MAK @100: Challenge of building for the future

What you need to know:

  • Government must increase substantially annual budgetary allocation to the premier university of Uganda.

This year marks the centenary of one of Africa’s greatest institutions of higher learning which is my alma mater, Makerere University. During the week I arrived as a freshman at Makerere College of the University of East Africa (UEA) in June 1967, I felt and knew instinctively that I made the best and right decision for my academic career.

The University of East Africa was split into three national universities in 1970, namely, Makerere University Kampala, University of Nairobi and University of Dar es Salaam. My classmates at Makerere included Albert Yobo, Edward Keronega, Philemon Mateke, Milcah Litaru, Ruth Anyoti, John Butime and Atieno Odhiambo.

With the benefit of hindsight, I wish UEA was not disbanded because academic standards in East Africa have generally declined since then. Unlike UEA, University of West Indies (UWI) in Kingston, Jamaica, exists and thrives today. 

The motto of Makerere College, founded in 1922, was in Latin: Pro futuro aedificamus (we build for the future). Is Makerere building for the future of Uganda, Africa and the world? That is the challenge facing Makerere as Ugandans prepare to celebrate the centenary of university.

On this auspicious occasion I would like to express and convey warm congratulations to the chancellor, vice chancellor, academic staff, support staff, alumni, friends and above all to students of the great Makerere University.

The fire which gutted the iconic Main Hall of Makerere on September 20, 2020, is a bad omen for the university and for Uganda. One hopes the Main Hall which was the landmark of Makerere University will be rebuilt soon. I believe Makerere University will rise from the ashes and shine again.

In an Opinion piece titled, ‘The role of a university in a developing African country’ published in Daily Monitor of December 11, 2011, I raised a number of legitimate concerns about Makerere which have regrettably not been adequately addressed. Among those who sent me feedback on the opinion was Prof Apolo Nsibambi who concurred with most of the pertinent issues I raised, especially the high student/teacher ratio, the trend towards commercialisation of Makerere University, poor terms of service of academic staff and appalling living conditions of students on campus.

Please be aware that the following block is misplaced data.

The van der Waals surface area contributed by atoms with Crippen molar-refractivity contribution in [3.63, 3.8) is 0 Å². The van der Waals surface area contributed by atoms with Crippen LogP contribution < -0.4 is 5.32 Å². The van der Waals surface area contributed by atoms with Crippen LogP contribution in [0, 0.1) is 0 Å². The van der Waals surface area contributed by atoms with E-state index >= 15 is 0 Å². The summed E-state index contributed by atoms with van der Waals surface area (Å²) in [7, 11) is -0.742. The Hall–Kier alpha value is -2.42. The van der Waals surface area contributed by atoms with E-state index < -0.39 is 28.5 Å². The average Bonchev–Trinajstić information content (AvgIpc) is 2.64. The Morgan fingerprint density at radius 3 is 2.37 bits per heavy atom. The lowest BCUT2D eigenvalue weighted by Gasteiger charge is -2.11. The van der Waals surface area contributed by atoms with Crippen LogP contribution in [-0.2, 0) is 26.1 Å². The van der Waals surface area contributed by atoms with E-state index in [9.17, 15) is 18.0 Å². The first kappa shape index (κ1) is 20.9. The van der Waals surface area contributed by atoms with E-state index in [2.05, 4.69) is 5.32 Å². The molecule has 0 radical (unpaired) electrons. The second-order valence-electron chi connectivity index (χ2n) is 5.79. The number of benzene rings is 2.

Nsabambi (RIP) was a former chancellor of Makerere University, prime minister and one of my Political Science lecturers in the 1968/1969 academic year.

What can be done to enable Makerere University to rise and shine again?
First, as a public institution government must increase substantially annual budgetary allocation to the premier university of Uganda so that Makerere can vigorously and relentlessly pursue and realise its core mission, namely, to search for the truth, contribute to the advancement of the frontiers of knowledge and undertake original research in all fields of human endeavour, including the Arts and Sciences.

Second, in addition to public resources the vice chancellor should take the initiative to mobilise financial resources from the private sector, which is a major beneficiary of the products of the university and alumni of the university who are willing to support the institution that groomed them.

Third, there is an urgent need to address the challenge of student/teacher ratio. According to reliable sources, undergraduate classes at Makerere University are too big and consequently difficult to manage efficiently and effectively. I was surprised to learn that weekly tutorial classes have been abandoned because of the large number of students admitted for most courses. Makerere must not sacrifice quality for quantity.
Fourth, I would like to advise the Political Science department to drop Public Administration from its nomenclature because it’s frankly superfluous. May Makerere build for the future!